From the first page, which begins with the birth of a child who is then abandoned, the narrative unfurls through a series of flashbacks. Time magically coils backwards and forwards. Reading the book, I was constantly surprised, although I was familiar with many of the episodes, by the way these caught me unawares time and again. The distant past is present in every moment as the future is portrayed with ambiguity. Important shifts in the narrative’s time sequence reflect a reconstructed reality that is almost surreal. Certain events dramatically dance as others simply hop around the reader’s imagination. Dr Bereket cleverly situates certain events in the present day even as time gradually winds through generations. I was caught in that dance of dances. Once again, he managed to restore the magic and mystery of that long-gone era of the Ethiopian revolution.

I left Addis Ababa in 1975/76, a year after the tikuru qidamye (black Saturday) of the November 1974 massacre of 60 government officials. The Red Terror campaign started a couple of years later. The Addis I left behind was exciting. While there, I had had fun like a fitaH kurkur would (like a puppy dog that has suddenly found its freedom) – I had visited café bars, strolled in the famous piazza, frequented parties like there was no tomorrow. At the same time I remember visiting Eritrean political prisoners who were flown in from Asmara at Alem-beqagn, the notorious prison that witnessed unimaginable horror. But things were becoming more and more ominous in front of my eyes. The dusk-to-dawn curfew did not deter me, a typical teenager, from living life to the fullest. The EPRP members I met were young recruits who roamed the bars visited by young people, but I never liked them because they used to corner me with questions regarding the Eritrean issue.

Now we have an Eritrean personality writing the story of EPRP and MEISON via well-placed characters who lived through that time. This alone will raise the question of why someone of Dr Bereket’s stature chose that particular subject matter. I understand his position because he lived in Ethiopia through that turbulent period. The important thing is that he is convincing the reader that he/she has to dream again. Bridge-building is not that difficult if one believes in magic. Is the author suggesting an alternative framework of struggle through bridge building? Is he ‘banking on the magic of reason and sanity to give peace a chance’?

My favourite character in the book is Saba. ‘From the time when she was a 14-year old student activist and budding revolutionary, to the time when her generation became engaged in a life-and-death struggle as opposed political forces fought for dominance, marked by occasional breakout of violence’ she is a firm and poised figure.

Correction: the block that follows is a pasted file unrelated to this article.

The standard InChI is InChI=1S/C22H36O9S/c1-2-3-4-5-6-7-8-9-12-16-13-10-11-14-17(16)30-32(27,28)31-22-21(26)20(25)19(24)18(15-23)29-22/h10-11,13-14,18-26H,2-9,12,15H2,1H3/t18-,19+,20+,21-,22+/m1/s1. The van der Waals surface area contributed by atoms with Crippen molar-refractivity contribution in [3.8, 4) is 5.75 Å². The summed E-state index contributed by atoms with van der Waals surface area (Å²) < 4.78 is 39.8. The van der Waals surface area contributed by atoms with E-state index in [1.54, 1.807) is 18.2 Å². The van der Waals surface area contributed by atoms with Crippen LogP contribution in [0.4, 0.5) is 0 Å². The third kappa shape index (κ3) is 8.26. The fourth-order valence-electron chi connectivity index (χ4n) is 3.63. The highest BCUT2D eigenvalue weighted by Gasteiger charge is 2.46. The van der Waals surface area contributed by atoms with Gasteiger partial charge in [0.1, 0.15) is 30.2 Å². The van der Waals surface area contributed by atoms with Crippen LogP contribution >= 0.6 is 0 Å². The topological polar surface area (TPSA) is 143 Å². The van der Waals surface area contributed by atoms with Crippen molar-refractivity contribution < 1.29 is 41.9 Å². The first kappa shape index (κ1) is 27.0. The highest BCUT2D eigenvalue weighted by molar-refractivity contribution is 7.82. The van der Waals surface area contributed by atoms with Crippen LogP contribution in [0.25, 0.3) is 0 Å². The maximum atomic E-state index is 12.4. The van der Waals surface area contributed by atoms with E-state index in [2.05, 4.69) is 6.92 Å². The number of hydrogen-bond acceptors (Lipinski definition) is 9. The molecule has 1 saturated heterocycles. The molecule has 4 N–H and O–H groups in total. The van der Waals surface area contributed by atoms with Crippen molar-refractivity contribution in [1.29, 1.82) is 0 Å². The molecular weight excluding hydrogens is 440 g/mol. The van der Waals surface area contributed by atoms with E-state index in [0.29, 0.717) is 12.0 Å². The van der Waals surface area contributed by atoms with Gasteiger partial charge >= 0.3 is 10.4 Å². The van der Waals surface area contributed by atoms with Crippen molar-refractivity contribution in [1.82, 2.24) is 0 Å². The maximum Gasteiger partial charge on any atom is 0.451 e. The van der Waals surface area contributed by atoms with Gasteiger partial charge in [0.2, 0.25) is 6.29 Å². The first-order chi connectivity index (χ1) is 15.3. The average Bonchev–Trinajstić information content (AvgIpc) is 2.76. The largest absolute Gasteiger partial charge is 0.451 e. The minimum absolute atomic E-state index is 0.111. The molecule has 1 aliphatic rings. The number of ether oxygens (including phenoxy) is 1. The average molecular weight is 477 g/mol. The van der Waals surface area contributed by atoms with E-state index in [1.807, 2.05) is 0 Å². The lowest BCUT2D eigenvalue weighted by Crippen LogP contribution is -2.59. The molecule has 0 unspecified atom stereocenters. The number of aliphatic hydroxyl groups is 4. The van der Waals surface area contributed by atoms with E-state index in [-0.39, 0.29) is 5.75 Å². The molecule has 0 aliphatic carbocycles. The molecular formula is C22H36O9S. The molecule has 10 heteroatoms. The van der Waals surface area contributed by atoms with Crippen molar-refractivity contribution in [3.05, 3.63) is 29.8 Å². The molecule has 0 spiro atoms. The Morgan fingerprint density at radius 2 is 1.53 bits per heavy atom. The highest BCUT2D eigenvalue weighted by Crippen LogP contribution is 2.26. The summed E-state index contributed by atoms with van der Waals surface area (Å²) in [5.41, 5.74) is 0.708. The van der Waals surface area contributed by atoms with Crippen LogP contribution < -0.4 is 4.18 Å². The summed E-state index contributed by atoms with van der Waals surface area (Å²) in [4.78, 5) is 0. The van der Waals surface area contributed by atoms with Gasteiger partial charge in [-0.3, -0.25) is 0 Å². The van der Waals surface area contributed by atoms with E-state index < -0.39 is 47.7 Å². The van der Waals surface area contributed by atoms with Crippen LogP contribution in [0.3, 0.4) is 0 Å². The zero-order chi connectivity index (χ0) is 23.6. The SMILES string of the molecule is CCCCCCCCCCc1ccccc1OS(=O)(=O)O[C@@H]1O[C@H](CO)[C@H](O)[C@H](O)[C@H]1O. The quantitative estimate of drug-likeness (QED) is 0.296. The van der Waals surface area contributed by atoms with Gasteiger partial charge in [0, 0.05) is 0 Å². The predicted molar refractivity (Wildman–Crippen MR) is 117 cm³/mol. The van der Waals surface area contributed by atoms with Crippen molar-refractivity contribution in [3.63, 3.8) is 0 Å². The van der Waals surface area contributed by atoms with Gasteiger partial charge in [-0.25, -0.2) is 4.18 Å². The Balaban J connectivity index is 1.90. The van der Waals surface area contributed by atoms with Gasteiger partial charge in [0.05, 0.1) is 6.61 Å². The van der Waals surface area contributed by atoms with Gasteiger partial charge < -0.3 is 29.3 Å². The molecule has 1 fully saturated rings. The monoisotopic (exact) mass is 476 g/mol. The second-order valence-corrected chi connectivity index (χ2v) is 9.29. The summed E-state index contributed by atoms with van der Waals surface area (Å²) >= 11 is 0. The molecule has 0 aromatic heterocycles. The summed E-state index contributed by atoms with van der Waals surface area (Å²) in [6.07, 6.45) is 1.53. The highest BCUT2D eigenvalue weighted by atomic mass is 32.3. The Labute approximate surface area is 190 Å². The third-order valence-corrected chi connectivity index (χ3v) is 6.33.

Another strong character in the story is fiery Gebrekristos who advocates for the disadvantaged citizens of Eritrea in Ethiopia. When the leaders of Union of Veteran Fighters for Justice tell the young activist that they have empathy with his crusade, the young man explodes.


“Empathy! A whole generation of people, all young, are wasting their lives in miserable conditions…Empathy! Thank you very much, your Excellency. I must tell you with great respect that your Union is missing a historic opportunity to do the right thing. I cannot become a member of your Union when its leading members are not ready to fight for justice now. I wish you well!


I could literally hear his footsteps as he stomped out and slammed the door behind him. Gebrekristos’s story is both interesting and intriguing, although I found the emotional intensity that his argument aroused in me uncomfortable. His thoughts towards Eritreans are uniquely progressive. The reality of Eritrean refugees in Ethiopia ‘induced a crisis of conscience in Gebrekristos causing him to reassess his previous officially sanctioned idea about citizenship and identity’.

The Ethiopian and Eritrean struggles for freedom were, and will always be, conjoined through the course their respective youth pursued. How can one not reflect on the current situation of the region at this junction of our history? When will Ethiopia, as a host country, ever acknowledge the importance of embracing those precious young Eritreans and properly look after them until better days come to Eritrea?

In order to gain insight on his rationale for writing Deliverance, I exchanged a few emails with Dr Bereket while writing this review. A paragraph, which is worth quoting, fascinated me. He said: ‘Let us try to be part of the solution, for I think we are in the cusp of change as far as Ethiopia is concerned. And change in Ethiopia will lead to change in Eritrea, I am convinced’.

The book is available at Red Sea Press and Amazon.